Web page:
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REM Surface Engineering

Superfinishing Motor Vehicle Ring and Pinion Gears

By: L. Winkelmann, J. Holland and R. Nanning, REM Chemicals, Inc.

Technical Papers and White Papers

Today, the motor vehicle market is focusing on “lubed for life” differentials requiring no service for the life of the vehicle. Still, differentials are prone to develop problems of one sort or another since they are used to transmit a heavy torque through a right angle. One weak point in the differential is the ring and pinion gearset. As such, a proper break-in period is essential to attain the required service life. Break-in is an attempt to smooth the contact surfaces of the gears and bearings through controlled or limited metal-to-metal contact. The roughness of the contact surfaces is reduced during this process until a lower and relatively stable surface roughness is advantageous, but irreversible metallurgical and lubricant damage occurs since break-in always results in stress raisers, metal debris and an extreme temperature spoke. Break-in and its negative effects can be eliminated with chemically accelerated vibratory finishing. When this method is used to superfinish ground (AGMA Q10) or lapped (AGMA Q8) ring and pinion gearsets to less than 10 min Ra, the life of the lubricant, bearings and gears is significantly increased. Just a few years ago, this technology was considered impractical for high production volume OEM ring and pinion gearsets due to lengthy processing times. This superfinishing technology also had difficulties preserving the geometry of rough lapped gears, which required more stock removal than finely ground aerospace (AGMA Q12+). As a result, the transmission error of these gears was increased leading to unacceptable noise. The superfinishing technology in this paper overcomes these obstacles and meets the needs of the motor vehicle industry. Gear metrology, contact patterns, transmissions error and actual performance data for superfinished gearsets will be presented along with the superfinishing process.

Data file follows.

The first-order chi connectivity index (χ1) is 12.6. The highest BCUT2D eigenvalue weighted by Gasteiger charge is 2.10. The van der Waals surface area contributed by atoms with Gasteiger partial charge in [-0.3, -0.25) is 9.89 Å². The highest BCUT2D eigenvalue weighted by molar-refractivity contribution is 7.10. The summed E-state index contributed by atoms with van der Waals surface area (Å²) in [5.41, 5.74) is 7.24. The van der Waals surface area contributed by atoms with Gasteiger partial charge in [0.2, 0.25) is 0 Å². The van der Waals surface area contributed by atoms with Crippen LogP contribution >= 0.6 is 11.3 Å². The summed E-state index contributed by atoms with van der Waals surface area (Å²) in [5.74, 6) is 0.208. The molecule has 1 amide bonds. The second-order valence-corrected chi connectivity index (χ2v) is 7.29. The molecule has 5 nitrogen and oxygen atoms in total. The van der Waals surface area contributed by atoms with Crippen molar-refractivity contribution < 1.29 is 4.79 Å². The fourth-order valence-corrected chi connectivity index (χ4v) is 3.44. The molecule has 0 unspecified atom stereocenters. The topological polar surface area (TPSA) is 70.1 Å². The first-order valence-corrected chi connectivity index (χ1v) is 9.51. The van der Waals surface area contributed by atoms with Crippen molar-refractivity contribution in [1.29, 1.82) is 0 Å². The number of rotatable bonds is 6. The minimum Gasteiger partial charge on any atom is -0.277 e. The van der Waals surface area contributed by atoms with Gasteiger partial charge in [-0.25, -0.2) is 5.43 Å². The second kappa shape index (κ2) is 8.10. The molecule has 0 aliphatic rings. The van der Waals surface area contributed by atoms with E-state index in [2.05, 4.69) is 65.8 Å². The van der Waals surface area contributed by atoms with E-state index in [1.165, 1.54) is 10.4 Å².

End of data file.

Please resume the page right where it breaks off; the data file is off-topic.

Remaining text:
Copyright 2004. American Gear Manufacuturing Association.


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